1. Christ
    Not my will but yours be done.” (Luke 22:42)
    This is my beloved Son.” (Matthew 17:5)
  2. Virgin Mary
    Be it done to me according to thy word.” (Luke 1:38)
    Blessed art thou among women.” (Luke 1:28)
  3. John
    I must decrease.” (John 3:30)
    Yes, and more than a prophet.” (Matthew 11:9)
  4. St. Justa
    Even the dogs eat the crumbs.
    Woman, great is your faith!
  5. St. Veronica
    If I just touch his garment ...
    Daughter, be of good cheer!
  6. The Sinful Woman
    (“Standing behind at his feet weeping, she began to wet his feet with her tears, and she wiped them with the hair of her head, kissed his feet, and anointed them with the ointment.”)
    For you loved much.
  7. St. Dismas
    Remember me when you come into your Kingdom.
    Today you will be with me in Paradise.
  8. The Samaritan Leper
    (“One of them, when he saw that he was healed, turned back, glorifying God with a loud voice. He fell on his face at Jesus’ feet, giving him thanks, and he was a Samaritan.”)
    None glorified God except this stranger.
  9. St. Bartimaeus
    Jesus, son of David, have mercy on me!” and/or …
    Rabboni, that I may see again.
    Receive your sight.
  10. The Centurion
    I am not worthy for you to come under my roof.” and/or …
    Just say the word, and my servant will be healed.
    Not even in Israel have I found such faith.
  11. St. Zacchaeus
    Half of my goods I give to the poor.
    You also are a son of Abraham.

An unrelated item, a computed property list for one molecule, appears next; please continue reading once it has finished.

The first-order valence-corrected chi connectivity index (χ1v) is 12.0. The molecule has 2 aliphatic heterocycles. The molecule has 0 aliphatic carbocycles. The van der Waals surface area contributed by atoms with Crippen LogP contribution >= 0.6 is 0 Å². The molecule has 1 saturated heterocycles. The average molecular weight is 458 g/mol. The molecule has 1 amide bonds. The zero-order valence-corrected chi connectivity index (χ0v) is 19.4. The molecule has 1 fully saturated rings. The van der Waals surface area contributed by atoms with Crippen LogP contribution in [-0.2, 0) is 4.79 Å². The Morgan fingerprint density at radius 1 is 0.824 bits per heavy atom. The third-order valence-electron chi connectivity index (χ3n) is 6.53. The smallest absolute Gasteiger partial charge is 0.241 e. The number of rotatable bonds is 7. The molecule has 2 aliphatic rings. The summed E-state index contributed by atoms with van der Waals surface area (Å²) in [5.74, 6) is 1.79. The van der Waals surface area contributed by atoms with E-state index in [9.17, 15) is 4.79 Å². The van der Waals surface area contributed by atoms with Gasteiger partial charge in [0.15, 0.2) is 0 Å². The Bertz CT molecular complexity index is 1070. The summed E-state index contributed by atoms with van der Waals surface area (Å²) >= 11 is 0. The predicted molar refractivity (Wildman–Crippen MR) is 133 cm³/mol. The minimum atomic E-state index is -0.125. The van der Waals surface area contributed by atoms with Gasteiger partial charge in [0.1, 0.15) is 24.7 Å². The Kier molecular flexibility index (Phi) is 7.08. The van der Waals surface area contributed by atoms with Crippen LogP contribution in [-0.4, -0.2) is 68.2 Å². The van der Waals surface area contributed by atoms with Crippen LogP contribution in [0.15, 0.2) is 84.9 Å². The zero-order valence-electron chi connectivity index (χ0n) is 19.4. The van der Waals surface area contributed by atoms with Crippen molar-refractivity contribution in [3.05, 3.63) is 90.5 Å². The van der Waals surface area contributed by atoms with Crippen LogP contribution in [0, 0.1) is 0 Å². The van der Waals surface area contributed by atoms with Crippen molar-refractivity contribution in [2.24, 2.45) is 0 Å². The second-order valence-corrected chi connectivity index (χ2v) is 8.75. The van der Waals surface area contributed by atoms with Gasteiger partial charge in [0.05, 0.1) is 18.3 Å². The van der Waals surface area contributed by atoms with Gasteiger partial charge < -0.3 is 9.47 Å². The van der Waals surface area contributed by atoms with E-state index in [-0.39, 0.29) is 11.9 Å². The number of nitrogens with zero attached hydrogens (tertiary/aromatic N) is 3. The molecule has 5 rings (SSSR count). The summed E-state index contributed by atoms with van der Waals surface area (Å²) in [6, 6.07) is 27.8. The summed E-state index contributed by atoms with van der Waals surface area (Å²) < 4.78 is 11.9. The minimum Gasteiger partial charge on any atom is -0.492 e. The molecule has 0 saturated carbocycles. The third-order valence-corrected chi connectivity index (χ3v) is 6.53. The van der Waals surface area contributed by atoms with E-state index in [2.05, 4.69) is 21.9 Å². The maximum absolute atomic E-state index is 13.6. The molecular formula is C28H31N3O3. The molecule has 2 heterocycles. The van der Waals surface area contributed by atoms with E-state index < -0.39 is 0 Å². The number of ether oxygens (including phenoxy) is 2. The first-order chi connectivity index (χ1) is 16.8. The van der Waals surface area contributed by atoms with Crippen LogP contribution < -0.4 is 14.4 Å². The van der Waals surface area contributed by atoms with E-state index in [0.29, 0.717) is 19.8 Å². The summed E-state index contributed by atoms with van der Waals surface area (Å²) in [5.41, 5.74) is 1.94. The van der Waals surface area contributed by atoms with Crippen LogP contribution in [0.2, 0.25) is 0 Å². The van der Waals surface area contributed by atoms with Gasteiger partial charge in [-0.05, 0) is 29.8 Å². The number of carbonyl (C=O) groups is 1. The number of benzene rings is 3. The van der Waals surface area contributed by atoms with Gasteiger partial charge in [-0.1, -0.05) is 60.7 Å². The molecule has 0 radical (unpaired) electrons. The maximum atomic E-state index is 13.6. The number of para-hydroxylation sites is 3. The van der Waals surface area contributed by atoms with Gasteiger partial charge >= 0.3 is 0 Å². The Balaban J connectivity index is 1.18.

12. The Wise Scribe
    To love God and neighbor is more important than all offerings and sacrifices.
    You are not far from the Kingdom of God.
  13. St. Nathanael
    An Israelite indeed, in whom is no guile!
  14. St. Peter
    You are the Christ, the Son of the living God.
    Blessed are you, Simon bar Jonah.
  15. St. Mary of Bethany
    (“Mary, therefore, took a pound of ointment of pure nard, very precious, and anointed the feet of Jesus, and wiped his feet with her hair. The house was filled with the fragrance of the ointment.”) and/or …
    ("She had a sister called Mary, who also sat at Jesus’ feet, and heard his word.")
    She has chosen the good portion.

Many individual details will need to be decided as the project unfolds. As these details are discovered, the above framework will ensure that we unite the creativity and individuality of each artist into a coherent whole. Thanks be to God!

Assembling the Team

The next step is to finish forming the team of thirteen iconographers, understanding that some changes to the roster may occur here and there as the project unfolds in the coming years.

It is important to assemble the full team up front in order to ensure a stylistic balance, and also for more pragmatic reasons. On the one hand, many artists have years-long waiting lists. On the other hand, the intended use for these icons goes beyond their private display. I have commercial intentions. As one friend describes it:

This project would make a great book, with the icon for each, description of the biblical material about them, the traditions in the church about them, and reflections/meditations on their examples of faith (sort of a follow up to Hebrews 11).

While it would be crass to reduce the Twelve Believers to its commercial aspect, it would also be short-sighted to ignore the question of properly licensing these works of art for such uses.

Which is to say, there is much to be done. Lord, have mercy!